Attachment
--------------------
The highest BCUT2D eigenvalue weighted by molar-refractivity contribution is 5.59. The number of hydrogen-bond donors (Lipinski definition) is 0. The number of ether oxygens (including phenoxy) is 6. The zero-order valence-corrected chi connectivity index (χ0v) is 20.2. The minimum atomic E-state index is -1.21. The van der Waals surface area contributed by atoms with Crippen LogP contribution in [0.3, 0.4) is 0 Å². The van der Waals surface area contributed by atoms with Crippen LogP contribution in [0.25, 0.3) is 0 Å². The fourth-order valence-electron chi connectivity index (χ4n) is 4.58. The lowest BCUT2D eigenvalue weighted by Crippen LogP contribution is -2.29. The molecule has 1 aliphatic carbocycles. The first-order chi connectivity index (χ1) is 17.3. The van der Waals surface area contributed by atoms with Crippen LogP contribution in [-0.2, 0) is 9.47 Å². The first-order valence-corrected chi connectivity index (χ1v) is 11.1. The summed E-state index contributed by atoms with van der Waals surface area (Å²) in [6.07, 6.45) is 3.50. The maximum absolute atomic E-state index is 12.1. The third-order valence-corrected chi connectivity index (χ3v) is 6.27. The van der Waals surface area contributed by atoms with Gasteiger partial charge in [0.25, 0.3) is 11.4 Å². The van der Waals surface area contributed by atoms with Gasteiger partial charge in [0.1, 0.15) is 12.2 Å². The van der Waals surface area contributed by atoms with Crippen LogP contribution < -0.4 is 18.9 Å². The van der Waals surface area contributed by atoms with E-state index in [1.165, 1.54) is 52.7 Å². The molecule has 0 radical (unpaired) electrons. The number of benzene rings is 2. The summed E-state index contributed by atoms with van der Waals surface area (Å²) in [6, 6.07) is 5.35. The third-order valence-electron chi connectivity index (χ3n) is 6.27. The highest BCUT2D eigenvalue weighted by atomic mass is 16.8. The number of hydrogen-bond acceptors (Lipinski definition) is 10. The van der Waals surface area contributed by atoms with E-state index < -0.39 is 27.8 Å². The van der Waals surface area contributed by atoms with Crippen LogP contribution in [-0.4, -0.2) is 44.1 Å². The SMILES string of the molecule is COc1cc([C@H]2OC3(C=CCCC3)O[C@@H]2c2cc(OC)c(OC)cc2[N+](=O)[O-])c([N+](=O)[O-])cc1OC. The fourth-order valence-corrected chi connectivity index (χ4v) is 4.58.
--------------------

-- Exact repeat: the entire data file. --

The highest BCUT2D eigenvalue weighted by molar-refractivity contribution is 5.59. The number of hydrogen-bond donors (Lipinski definition) is 0. The number of ether oxygens (including phenoxy) is 6. The zero-order valence-corrected chi connectivity index (χ0v) is 20.2. The minimum atomic E-state index is -1.21. The van der Waals surface area contributed by atoms with Crippen LogP contribution in [0.3, 0.4) is 0 Å². The van der Waals surface area contributed by atoms with Crippen LogP contribution in [0.25, 0.3) is 0 Å². The fourth-order valence-electron chi connectivity index (χ4n) is 4.58. The lowest BCUT2D eigenvalue weighted by Crippen LogP contribution is -2.29. The molecule has 1 aliphatic carbocycles. The first-order chi connectivity index (χ1) is 17.3. The van der Waals surface area contributed by atoms with Crippen LogP contribution in [-0.2, 0) is 9.47 Å². The first-order valence-corrected chi connectivity index (χ1v) is 11.1. The summed E-state index contributed by atoms with van der Waals surface area (Å²) in [6.07, 6.45) is 3.50. The maximum absolute atomic E-state index is 12.1. The third-order valence-corrected chi connectivity index (χ3v) is 6.27. The van der Waals surface area contributed by atoms with Gasteiger partial charge in [0.25, 0.3) is 11.4 Å². The van der Waals surface area contributed by atoms with Gasteiger partial charge in [0.1, 0.15) is 12.2 Å². The van der Waals surface area contributed by atoms with Crippen LogP contribution < -0.4 is 18.9 Å². The van der Waals surface area contributed by atoms with E-state index in [1.165, 1.54) is 52.7 Å². The molecule has 0 radical (unpaired) electrons. The number of benzene rings is 2. The summed E-state index contributed by atoms with van der Waals surface area (Å²) in [6, 6.07) is 5.35. The third-order valence-electron chi connectivity index (χ3n) is 6.27. The highest BCUT2D eigenvalue weighted by atomic mass is 16.8. The number of hydrogen-bond acceptors (Lipinski definition) is 10. The van der Waals surface area contributed by atoms with E-state index < -0.39 is 27.8 Å². The van der Waals surface area contributed by atoms with Crippen LogP contribution in [-0.4, -0.2) is 44.1 Å². The SMILES string of the molecule is COc1cc([C@H]2OC3(C=CCCC3)O[C@@H]2c2cc(OC)c(OC)cc2[N+](=O)[O-])c([N+](=O)[O-])cc1OC. The fourth-order valence-corrected chi connectivity index (χ4v) is 4.58.